Conference Publication Details
Mandatory Fields
Frank Nugent, Tom Comyns, Emma Burrows, Giles Warrington
All Ireland Postgraduate Conference in Sport Sciences, Physical Activity and Physical Education
Effect of low volume, high-intensity training on performance in competitive swimmers: a systematic review
Optional Fields

Effects of low volume, high intensity training on performance in competitive swimmers: a systematic review


Nugent, F1., Comyns, T1., Burrows, E2. & Warrignton, G1.

Department of Physical Education and Sports Sciences, University of Limerick1

School of Human Health and Performance, Dublin City University2



Swimming coaches are widely acknowledged to place a strong emphasis on developing a swimmer’s aerobic capacity through the use of low intensity, high volume training (HVT). The relevance of HVT to the physiological requirements of many swimming events has been questioned (Aspenes and Karlson, 2012) as 81% of Olympic level events are less than 140 seconds in duration. HVT has been linked to increased risk of shoulder injury (Sein et al., 2010), overtraining syndrome (Raglin et al., 2000) and early specialisation (Myer et al., 2015) in competitive swimmers. Low volume, high-intensity training (HIT) might allow for a reduction in HVT. The purpose of this systematic review was to determine the effects of HIT on physiological performance and swimming performance in competitive swimmers.



The methodology followed the PRISMA-P protocol (Shamseer et al., 2015). A search of relevant databases and conference proceedings was performed. Studies were eligible if they met the inclusion criteria outlined in Table 1. Quality assessment of the eligible studies was performed using the Physiotherapy Evidence Database Scale (PEDro) (Maher et al., 2003).

Table 1. Inclusion criteria

·         Competitive swimmers (≥ 10 years old, ≥ 3 years of training, competing at a minimum of regional level).

·         Intervention consisted of HIT for ≥4 weeks.

·         Comparison groups training program had to involve a higher training distance/duration per session.

·         Outcome measures of physiological performance (Lacsubmax, Lacmax, VO2peak) and swimming performance.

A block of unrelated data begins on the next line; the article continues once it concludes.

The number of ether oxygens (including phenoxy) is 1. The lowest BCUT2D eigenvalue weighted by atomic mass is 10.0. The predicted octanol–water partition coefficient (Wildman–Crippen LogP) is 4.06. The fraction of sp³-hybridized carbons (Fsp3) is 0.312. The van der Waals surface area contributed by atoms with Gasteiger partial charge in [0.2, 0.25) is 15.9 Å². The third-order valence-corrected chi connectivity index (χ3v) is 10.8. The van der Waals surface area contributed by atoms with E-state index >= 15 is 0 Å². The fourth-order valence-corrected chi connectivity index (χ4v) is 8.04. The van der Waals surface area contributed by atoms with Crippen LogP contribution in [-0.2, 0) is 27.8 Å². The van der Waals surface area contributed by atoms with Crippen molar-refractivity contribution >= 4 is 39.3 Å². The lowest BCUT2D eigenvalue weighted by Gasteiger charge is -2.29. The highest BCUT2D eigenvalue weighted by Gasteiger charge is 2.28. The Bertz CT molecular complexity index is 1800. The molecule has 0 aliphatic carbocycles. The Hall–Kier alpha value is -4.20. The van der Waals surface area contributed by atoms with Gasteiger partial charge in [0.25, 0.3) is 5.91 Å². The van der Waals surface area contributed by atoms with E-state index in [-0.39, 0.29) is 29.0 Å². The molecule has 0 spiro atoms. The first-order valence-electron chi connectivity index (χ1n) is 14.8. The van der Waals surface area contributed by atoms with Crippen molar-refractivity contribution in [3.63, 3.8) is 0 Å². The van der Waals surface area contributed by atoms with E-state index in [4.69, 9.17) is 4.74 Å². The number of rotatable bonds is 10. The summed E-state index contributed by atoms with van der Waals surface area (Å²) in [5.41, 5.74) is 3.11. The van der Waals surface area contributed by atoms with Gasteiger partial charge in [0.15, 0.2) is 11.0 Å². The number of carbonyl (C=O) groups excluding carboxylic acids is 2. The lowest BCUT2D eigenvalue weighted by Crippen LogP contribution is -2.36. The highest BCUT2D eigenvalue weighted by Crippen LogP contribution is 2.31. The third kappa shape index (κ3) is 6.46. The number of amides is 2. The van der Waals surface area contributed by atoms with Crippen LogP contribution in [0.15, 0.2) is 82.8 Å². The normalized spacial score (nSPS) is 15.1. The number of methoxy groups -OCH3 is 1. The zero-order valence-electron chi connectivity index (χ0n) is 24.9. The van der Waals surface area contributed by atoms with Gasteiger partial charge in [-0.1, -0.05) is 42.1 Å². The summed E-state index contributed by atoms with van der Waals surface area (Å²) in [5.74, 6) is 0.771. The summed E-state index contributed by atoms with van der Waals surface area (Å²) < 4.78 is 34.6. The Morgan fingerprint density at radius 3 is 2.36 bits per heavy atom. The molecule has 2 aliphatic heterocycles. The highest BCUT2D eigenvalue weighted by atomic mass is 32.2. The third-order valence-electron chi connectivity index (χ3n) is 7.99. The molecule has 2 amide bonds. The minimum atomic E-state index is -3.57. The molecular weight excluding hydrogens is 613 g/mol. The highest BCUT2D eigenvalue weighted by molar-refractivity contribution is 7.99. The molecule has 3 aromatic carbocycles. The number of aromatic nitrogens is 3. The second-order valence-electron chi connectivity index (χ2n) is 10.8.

·         All experimental study designs



Results indicate that of the 538 studies retrieved, 7 studies met the inclusion criteria. The 7 studies received a PEDro score ranging from 2 to 6 out of 10 points. Six out of the 7 studies found that HIT resulted in significant improvements in physiological performance; 4 found that HIT resulted in significant improvements in swimming performance, whilst none of the 7 studies resulted in a reduction in performance.


Only 3 out of 7 studies were randomised controlled trails thus reducing the quality of evidence available. However, 2 studies were longitudinal interventions of 1 year and 4 years duration.



Current evidence suggests that HIT interventions can improve performance in competitive swimmers in events from 50 to 2000m. However due to the low number of studies that were eligible for review, further research is required.



Aspenes, S and Karlsen, T. (2012). Sports Med 42: 527-543.

Sein, M.L., Walton, J., Linklater, J., Appleyard, R., Kirkbride, B., Kuah, D., and Murrell, G.A. (2010). Br J Sports Med, 44, 105-113.

Raglin, J., Sawamura, S., Alexiou, S., Hassmen, P. and Kentta, G. (2000). Pediatr Exerc Sci, 12, 61-70

Myer, G.D., Jayanthi, N., Difiori, J.P., Faigenbaum, A.D., Kiefer, A.W., Logerstedt, D. and Micheli, L.J. (2015).

Sports Health, 7, 437-442.

Shamseer, L., Moher, D., Clarke, M., Ghersi, D., Liberati, A., Petticrew, M., Shekelle, P. and Stewart, L.A. (2015). BMJ, 349.

Maher, C.G., Sherrington, C., Herbert, R.D., Moseley, A.M. and Elkins, M. (2003). Phys Ther, 83, 713-721.



This research is part-funded by the National Aquatic Centre Swimming Club

Grant Details